But it is.

So we can all relax. It's already been written.

 A bee-eater (of paradise)

taste this limpid web

I used this as a mnemonic years ago, I think at Glasgow University in an English Literature paper - but I can't for the life of me remember what it was designed to recall.

I'm almost sure it was Shakespeare play, maybe A Winter's Tale. Theme, plot, that sort of thing.

There must be a syndrome for the disconnection of mnemonic from an actual memory?

Or a word for a mnemonic which doesn't remind you of anything anymore?

Could there be anything more forlorn?!


Spin, spin, liquors of life

Spin, spin, liquors of life; spin, jellies, sweet sirops of my flesh, sweetness, the gramophone...

Sartre's classic existential moment in La Nausee kicked off my first creative foray into serious writing some years ago, and it seems fitting to wheel it out, dust it down and polish it up for this new journal.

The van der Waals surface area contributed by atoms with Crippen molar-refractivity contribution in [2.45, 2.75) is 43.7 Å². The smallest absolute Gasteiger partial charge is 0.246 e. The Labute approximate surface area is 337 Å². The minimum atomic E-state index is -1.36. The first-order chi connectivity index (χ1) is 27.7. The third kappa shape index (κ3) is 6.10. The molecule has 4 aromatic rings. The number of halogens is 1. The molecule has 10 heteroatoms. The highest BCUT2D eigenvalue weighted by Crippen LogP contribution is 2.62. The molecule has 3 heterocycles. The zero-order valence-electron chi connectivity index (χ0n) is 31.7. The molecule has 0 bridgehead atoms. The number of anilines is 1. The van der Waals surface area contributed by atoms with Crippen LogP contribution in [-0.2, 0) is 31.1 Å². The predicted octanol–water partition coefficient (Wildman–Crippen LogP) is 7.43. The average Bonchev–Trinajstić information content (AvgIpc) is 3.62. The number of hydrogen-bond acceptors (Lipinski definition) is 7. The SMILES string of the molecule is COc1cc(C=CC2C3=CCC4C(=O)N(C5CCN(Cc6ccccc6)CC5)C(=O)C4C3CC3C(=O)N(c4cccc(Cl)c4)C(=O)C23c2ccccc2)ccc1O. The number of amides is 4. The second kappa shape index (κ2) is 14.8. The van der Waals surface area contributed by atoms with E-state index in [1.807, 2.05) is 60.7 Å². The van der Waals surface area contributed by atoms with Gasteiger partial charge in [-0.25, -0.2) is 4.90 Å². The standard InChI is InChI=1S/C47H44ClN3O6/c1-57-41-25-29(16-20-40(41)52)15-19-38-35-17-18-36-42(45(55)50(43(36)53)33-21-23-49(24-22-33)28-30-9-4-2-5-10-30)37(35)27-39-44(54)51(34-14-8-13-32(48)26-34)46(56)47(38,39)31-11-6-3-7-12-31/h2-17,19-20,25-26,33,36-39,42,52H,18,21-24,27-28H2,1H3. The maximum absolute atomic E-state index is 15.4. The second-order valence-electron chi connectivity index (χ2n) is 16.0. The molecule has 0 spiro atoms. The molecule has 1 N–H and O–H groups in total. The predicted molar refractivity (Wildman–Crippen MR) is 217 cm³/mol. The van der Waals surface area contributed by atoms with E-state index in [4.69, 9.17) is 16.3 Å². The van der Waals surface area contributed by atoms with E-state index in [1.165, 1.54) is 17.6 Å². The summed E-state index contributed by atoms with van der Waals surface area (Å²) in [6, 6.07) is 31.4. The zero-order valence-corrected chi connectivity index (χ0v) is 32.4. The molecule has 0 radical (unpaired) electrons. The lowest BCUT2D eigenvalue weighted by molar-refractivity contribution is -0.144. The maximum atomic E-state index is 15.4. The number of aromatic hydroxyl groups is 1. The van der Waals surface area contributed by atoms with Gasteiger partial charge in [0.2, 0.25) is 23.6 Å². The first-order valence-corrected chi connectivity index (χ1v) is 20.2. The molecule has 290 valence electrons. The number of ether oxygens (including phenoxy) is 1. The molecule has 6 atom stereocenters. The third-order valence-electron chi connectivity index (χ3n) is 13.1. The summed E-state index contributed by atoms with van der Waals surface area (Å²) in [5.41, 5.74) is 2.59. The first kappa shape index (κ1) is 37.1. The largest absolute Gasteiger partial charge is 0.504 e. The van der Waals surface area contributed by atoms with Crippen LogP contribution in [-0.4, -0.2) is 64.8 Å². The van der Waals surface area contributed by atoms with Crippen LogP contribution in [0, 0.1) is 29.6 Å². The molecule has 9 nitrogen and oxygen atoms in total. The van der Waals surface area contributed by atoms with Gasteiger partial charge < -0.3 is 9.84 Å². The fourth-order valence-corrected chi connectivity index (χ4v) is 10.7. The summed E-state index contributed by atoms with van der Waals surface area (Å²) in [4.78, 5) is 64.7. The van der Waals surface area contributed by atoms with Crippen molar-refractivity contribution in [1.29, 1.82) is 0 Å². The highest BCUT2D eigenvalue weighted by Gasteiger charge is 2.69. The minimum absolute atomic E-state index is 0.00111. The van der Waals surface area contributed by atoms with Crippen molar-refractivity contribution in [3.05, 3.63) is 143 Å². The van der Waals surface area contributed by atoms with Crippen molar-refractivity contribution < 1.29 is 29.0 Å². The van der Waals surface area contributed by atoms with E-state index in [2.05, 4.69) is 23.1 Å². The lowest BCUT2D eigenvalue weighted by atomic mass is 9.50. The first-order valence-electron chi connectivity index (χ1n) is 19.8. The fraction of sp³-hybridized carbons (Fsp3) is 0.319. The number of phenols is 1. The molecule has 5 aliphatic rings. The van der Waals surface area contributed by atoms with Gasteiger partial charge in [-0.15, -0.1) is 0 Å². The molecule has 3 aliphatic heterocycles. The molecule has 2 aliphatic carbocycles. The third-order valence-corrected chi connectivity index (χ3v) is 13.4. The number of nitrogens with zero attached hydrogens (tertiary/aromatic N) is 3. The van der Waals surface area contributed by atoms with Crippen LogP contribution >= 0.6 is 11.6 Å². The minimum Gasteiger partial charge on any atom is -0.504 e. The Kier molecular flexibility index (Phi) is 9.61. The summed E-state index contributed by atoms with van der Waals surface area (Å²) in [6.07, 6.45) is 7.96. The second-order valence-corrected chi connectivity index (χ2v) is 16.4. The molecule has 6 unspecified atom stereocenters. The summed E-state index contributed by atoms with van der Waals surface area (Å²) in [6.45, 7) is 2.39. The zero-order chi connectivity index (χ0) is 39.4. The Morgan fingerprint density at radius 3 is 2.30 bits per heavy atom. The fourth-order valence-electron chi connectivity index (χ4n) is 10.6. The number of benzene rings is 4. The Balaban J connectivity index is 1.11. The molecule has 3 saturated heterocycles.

I always thought in this English translation it was a luscious line which dripped off the tongue. I remarked back then in 1981 that "it's probably the only line in literature to lose something in the translation back to the original".

It was a collection of fragments called The Gallery. Maybe I could dig some of them out, to remind me of my roots as a writer. 

This is all coming up for me now because I've just submitted my first proposal, and I haven't heard back yet.

It's been a week!!!

You always think you've probably done enough, and then you begin to think of things you didn't do and didn't include. Friends and colleagues begin to come up with brilliant ideas which - had they been mentioned two days before you pressed the "send" button - might have made the difference between stardom and oblivion...or so one imagines.

But in reality, you do your best and move on. You take what comes I suppose and try hard to have no regrets. And try again!